When I first set foot in the Cathedral of Notre Dame de Paris in June of 1967, it was only the second time that I had been inside a Catholic church—the first was for a cousin’s wedding a month or so before. Our class had prepared for this visit by watching a film on Gothic architecture, which explained the “theology” behind the great churches built in the 12th and 13th century, when pointed arches enabled taller walls supported by flying buttresses, allowing for more light to enter through exquisite stained-glass windows. I was overwhelmed with awe to experience that sacred place for myself. Looking back, I see that what I experienced then was the presence of God, which helped me to enter into full communion with the Catholic Church in December of 1968.


The homily given by Pope Benedict XVI at Vespers on September 12, 2008 at Notre Dame, comes to mind. Addressing the gathering of the clergy, seminarians and religious, the Holy Father said, “The faith of the Middle Ages built the cathedrals, and here your ancestors came to praise God, to entrust to him their hopes and to express their love for him. Great religious and civil events took place in this shrine, where architects, painters, sculptors and musicians have given the best of themselves.” Over the years, I have felt privileged to worship God in that shrine, to entrust my hope to him, and to express my love for him there.


By Tuesday evening, April 16, word had reached the priests gathered with our bishop for the Chrism Mass that, although the roof and spire of Notre Dame had collapsed, the fire itself was confined to the attic by the heroic actions of the fire fighters of Paris and that the stone walls still stood, along with the famous towers and buttresses. The clergy and firefighters had managed to retrieve the most precious relics, the Blessed Sacrament, and many works of art. The great rose window had survived and even the great organ—one of the finest in the world—was probably salvageable. We shared images from our cell phones at the dinner before the Mass in the Cathedral of St. John the Baptist in Savannah, especially the one of the cross still gleaming behind the intact high altar of this consecrated house of prayer, which Pope Benedict called “a living hymn of stone and light in praise of that act, unique in the annals of human history: the eternal Word of God entering our history in the fulness of time to redeem us by his self-offering in the sacrifice of the cross.”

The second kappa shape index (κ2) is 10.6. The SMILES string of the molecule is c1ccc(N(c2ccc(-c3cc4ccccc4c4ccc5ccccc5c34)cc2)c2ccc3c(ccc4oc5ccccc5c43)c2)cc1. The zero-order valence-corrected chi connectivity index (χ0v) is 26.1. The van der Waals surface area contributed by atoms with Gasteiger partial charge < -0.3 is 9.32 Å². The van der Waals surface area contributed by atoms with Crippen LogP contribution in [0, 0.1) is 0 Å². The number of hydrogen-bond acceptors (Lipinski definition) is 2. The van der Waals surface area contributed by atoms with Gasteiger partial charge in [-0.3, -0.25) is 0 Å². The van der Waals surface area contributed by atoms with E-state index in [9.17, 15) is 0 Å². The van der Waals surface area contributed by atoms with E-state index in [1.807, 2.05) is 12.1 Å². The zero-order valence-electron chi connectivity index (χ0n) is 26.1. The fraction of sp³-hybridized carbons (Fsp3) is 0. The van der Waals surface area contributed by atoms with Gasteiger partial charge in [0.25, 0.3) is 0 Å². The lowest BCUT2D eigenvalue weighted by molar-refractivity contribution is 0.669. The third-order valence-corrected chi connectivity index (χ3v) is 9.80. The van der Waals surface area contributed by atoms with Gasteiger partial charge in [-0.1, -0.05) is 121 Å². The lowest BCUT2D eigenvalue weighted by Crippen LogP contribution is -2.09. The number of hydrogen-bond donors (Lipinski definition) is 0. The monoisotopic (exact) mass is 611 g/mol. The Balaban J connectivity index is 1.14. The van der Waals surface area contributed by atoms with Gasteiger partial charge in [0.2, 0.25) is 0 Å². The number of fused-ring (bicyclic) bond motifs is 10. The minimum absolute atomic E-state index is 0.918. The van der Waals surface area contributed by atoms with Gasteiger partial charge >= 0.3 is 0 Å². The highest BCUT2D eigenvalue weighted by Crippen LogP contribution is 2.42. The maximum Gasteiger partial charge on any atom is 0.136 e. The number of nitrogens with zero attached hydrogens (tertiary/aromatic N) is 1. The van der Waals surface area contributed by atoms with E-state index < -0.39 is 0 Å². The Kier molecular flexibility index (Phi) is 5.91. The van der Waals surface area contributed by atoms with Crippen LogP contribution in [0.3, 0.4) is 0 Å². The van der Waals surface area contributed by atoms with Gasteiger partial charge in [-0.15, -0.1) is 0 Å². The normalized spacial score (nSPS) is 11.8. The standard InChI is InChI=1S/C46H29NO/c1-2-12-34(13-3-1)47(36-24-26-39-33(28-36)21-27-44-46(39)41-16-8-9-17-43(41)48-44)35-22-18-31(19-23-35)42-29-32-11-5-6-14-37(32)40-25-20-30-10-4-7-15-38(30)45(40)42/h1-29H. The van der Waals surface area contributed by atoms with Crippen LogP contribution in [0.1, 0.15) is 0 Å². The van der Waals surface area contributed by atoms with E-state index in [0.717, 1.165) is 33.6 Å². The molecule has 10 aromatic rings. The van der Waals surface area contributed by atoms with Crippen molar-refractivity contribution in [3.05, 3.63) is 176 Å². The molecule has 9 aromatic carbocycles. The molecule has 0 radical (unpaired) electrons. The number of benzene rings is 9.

The Word of God indeed remains forever.


Father Douglas K. Clark is pastor of St. Matthew Church, Statesboro. 


The Basilica of the National Shrine of the Immaculate Conception in Washington, DC, has set up a fund to help the Cathedral of Notre Dame resurrect and rebuild. Funds can be sent to: Basilica of the National Shrine of the Immaculate Conception, Attn.: Monsignor Walter Rossi, Rector, 400 Michigan  Avenue, NE, Washington, D.C. 20017. Checks should be made payble to “Basilica of the National Shrine of the Immaculate Conception,”; indicate “Cathedral of Notre Dame Fund” in the memo portion of the check.